Unfinished conclusions

The Unfinished Table

What is this obsession with finishing things? Does life really become more manageable with beginnings, middles and ends, or is ‘finished’ just a comfort zone? The point at which any act concludes is purely subjective. We are in a perpetual state of unfinished everything. Our emotions exceed the chemicals that manufacture them. Even when dead we carry on living through the tinctures we leave behind. The economics of creativity demand that we deliver conclusions to our clients and audiences. But dare to think that an idea might have been realised, and the restless invent-a-holic inside you screams that ‘finished’ is a merely a contrivance; a close relative of “Are we there yet?” and “When are you going to grow up?”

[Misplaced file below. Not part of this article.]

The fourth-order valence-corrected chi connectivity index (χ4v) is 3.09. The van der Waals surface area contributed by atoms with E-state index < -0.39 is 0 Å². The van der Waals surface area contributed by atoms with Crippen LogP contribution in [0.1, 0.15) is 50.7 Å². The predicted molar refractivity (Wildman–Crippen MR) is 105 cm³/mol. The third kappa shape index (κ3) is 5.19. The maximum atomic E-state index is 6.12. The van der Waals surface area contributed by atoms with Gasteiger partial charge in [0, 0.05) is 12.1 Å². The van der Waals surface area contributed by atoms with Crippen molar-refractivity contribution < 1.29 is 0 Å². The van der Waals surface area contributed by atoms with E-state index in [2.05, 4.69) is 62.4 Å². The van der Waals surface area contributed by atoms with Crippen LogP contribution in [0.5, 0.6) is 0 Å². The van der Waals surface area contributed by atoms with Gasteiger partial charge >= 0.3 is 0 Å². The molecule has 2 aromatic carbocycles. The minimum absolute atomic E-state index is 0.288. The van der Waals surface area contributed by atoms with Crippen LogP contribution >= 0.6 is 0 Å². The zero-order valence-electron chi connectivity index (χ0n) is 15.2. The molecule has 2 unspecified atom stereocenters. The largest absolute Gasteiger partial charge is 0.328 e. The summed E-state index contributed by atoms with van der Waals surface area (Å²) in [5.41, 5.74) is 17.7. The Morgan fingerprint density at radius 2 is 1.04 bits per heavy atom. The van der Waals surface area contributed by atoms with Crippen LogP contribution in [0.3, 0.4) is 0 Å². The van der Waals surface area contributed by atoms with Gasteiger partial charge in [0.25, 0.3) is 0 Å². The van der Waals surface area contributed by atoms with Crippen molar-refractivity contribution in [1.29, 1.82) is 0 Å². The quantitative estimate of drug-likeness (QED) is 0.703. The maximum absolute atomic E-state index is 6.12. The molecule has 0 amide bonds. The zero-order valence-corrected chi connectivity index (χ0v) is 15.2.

During the 1980s I was a partner in a London based prototype workshop and an ideas store in West Berlin. The arrangement emerged from the frustration of sourcing adventurous manufacturers, and the aggravation of trying to show work in other people’s spaces. The beauty of our own premises went something like this: Monday (London) big idea, drawings and models. Tuesday: exploring functionality of emerging prototype. Wednesday: destroy prototype. Thursday: re-jigged manufacturing techniques inspire re-configured prototype. Friday: testing and pushing. Saturday: finessing, paint and tweaks. Sunday: Load truck and drive to Berlin. Monday: fledgling object attracting attention in the Schlüterstraße windows. This fast-track route from inception to reaction was incredibly compelling because the more we dreamed it – the more it happened.